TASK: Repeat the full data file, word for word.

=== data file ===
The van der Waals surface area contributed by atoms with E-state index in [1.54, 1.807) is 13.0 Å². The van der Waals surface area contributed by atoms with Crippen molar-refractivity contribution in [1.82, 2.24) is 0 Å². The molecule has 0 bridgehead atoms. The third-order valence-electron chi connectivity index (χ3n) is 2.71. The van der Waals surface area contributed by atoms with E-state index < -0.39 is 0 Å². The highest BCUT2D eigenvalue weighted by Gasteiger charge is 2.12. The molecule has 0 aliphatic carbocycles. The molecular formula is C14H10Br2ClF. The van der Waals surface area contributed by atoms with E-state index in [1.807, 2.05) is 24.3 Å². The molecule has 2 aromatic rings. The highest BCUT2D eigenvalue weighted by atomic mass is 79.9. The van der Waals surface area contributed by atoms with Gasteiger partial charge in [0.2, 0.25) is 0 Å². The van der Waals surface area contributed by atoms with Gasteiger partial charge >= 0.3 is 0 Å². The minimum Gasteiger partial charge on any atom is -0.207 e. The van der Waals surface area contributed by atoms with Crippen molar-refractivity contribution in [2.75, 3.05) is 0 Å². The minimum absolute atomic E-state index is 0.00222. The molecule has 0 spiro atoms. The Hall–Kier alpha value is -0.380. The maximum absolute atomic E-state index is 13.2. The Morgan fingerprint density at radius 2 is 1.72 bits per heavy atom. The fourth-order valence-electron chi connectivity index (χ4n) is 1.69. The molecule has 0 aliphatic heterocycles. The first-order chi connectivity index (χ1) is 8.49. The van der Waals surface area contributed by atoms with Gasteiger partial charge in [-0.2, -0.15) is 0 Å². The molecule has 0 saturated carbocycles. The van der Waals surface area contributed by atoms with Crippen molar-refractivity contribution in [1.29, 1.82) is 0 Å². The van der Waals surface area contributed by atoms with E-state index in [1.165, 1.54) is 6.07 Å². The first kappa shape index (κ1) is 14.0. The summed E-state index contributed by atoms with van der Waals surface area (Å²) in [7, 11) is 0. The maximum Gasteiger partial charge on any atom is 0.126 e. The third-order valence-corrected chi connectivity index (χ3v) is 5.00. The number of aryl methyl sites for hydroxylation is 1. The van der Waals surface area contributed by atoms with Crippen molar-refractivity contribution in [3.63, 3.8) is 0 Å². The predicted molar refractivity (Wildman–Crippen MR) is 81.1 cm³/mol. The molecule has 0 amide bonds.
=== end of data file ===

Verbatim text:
The van der Waals surface area contributed by atoms with E-state index in [1.54, 1.807) is 13.0 Å². The van der Waals surface area contributed by atoms with Crippen molar-refractivity contribution in [1.82, 2.24) is 0 Å². The molecule has 0 bridgehead atoms. The third-order valence-electron chi connectivity index (χ3n) is 2.71. The van der Waals surface area contributed by atoms with E-state index < -0.39 is 0 Å². The highest BCUT2D eigenvalue weighted by Gasteiger charge is 2.12. The molecule has 0 aliphatic carbocycles. The molecular formula is C14H10Br2ClF. The van der Waals surface area contributed by atoms with E-state index in [1.807, 2.05) is 24.3 Å². The molecule has 2 aromatic rings. The highest BCUT2D eigenvalue weighted by atomic mass is 79.9. The van der Waals surface area contributed by atoms with Gasteiger partial charge in [0.2, 0.25) is 0 Å². The van der Waals surface area contributed by atoms with Gasteiger partial charge >= 0.3 is 0 Å². The minimum Gasteiger partial charge on any atom is -0.207 e. The van der Waals surface area contributed by atoms with Crippen molar-refractivity contribution in [2.75, 3.05) is 0 Å². The minimum absolute atomic E-state index is 0.00222. The molecule has 0 spiro atoms. The Hall–Kier alpha value is -0.380. The maximum absolute atomic E-state index is 13.2. The Morgan fingerprint density at radius 2 is 1.72 bits per heavy atom. The fourth-order valence-electron chi connectivity index (χ4n) is 1.69. The molecule has 0 aliphatic heterocycles. The first-order chi connectivity index (χ1) is 8.49. The van der Waals surface area contributed by atoms with Gasteiger partial charge in [-0.2, -0.15) is 0 Å². The molecule has 0 saturated carbocycles. The van der Waals surface area contributed by atoms with Crippen molar-refractivity contribution in [1.29, 1.82) is 0 Å². The van der Waals surface area contributed by atoms with E-state index in [1.165, 1.54) is 6.07 Å². The first kappa shape index (κ1) is 14.0. The summed E-state index contributed by atoms with van der Waals surface area (Å²) in [7, 11) is 0. The maximum Gasteiger partial charge on any atom is 0.126 e. The third-order valence-corrected chi connectivity index (χ3v) is 5.00. The number of aryl methyl sites for hydroxylation is 1. The van der Waals surface area contributed by atoms with Crippen molar-refractivity contribution in [3.63, 3.8) is 0 Å². The predicted molar refractivity (Wildman–Crippen MR) is 81.1 cm³/mol. The molecule has 0 amide bonds.